The introduction, in the middle of the last century, of specific drug treatments for schizophrenia, bipolar illness and depression brought relief to many of those suffering from these disorders. Subsequently developed drugs have offered some improvements in tolerability, through changes in side effect profiles, but not more than marginal changes in efficacy. Thus severe mental illness, despite the undoubted value of current pharmacotherapy, still represents a huge economic and social burden, reflecting the limited efficacy of drug treatments. Treatment of depression achieves response rates of little more than 50%, while even lower proportions of people with schizophrenia achieve adequate symptom relief with the antipsychotic drugs.
Thus there are profound differences between individuals with severe mental illness in how they respond to drug treatments. In addition to the wide variability in symptom response mentioned above, the experience of adverse drug effects can also vary greatly between individuals. These differences in efficacy and side effects are thought to reflect, at least in part, genetic differences between patients; thus pharmacogenetics in psychiatry has much to offer in the eventual identification of risk factors for these limitations of drug treatment.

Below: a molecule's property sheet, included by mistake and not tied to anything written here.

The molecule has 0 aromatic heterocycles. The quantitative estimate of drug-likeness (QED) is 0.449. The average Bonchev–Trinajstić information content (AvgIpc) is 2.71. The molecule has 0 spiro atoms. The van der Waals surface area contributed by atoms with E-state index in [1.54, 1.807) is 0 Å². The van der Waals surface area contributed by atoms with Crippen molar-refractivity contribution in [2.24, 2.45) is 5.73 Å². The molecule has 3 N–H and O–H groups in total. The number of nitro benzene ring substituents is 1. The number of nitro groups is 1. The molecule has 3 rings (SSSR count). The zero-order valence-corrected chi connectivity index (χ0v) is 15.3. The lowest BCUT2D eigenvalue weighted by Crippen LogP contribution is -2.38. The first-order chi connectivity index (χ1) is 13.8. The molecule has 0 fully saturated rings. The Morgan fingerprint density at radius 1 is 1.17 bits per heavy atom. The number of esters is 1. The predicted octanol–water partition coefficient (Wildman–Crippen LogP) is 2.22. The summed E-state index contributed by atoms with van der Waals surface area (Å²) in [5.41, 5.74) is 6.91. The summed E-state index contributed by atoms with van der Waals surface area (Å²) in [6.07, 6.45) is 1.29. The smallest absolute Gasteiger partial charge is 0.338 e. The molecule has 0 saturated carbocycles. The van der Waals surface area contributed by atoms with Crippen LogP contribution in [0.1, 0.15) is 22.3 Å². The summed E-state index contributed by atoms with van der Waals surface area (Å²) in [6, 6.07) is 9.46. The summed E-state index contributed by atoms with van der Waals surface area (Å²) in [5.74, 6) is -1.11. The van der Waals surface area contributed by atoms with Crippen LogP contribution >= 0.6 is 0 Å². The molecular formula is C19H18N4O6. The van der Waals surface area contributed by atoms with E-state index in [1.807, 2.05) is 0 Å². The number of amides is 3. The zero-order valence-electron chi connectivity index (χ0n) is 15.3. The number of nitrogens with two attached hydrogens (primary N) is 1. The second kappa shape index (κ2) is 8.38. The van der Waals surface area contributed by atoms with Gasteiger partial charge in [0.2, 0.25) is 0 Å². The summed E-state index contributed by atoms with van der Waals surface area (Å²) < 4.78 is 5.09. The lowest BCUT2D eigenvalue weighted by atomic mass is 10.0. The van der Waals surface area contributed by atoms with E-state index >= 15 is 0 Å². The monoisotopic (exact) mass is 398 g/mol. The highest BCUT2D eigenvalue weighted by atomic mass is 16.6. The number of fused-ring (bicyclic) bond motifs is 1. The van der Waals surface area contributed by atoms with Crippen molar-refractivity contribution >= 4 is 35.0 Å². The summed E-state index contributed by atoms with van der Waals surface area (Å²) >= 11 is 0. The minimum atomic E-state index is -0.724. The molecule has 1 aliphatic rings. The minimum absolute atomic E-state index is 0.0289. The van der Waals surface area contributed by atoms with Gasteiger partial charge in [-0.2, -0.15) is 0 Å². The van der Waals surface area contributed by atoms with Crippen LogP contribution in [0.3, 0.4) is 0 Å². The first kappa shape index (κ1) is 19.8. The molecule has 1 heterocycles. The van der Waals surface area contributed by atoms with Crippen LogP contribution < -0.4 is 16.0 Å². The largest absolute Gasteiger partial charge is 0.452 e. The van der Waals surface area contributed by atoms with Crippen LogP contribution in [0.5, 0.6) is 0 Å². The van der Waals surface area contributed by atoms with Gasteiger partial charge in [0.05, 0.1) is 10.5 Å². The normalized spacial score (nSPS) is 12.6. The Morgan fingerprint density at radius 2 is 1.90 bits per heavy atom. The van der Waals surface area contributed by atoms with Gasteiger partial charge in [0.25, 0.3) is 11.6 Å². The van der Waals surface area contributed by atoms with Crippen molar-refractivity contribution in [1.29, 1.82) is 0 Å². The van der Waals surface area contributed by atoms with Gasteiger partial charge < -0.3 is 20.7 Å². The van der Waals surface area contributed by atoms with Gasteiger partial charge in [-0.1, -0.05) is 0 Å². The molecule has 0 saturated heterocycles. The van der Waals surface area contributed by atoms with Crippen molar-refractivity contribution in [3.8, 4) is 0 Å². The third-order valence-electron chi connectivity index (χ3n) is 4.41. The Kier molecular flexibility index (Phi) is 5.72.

Over the past two decades, research into the pharmacogenetics of psychiatric drugs has identified several genetic variations that reliably associate with some of the effects of drug treatment, as well as many more that provide intriguing but inadequately replicated indications of gene associations. There appears to have been more success in identifying genetic factors relating to side effects of drug treatment than in finding associations with symptom response. This may be because the phenotypes related to adverse effects, such as weight gain, are often easily defined and objectively measurable, while disease severity in psychiatry is multifactorial with complex and subjective measures.
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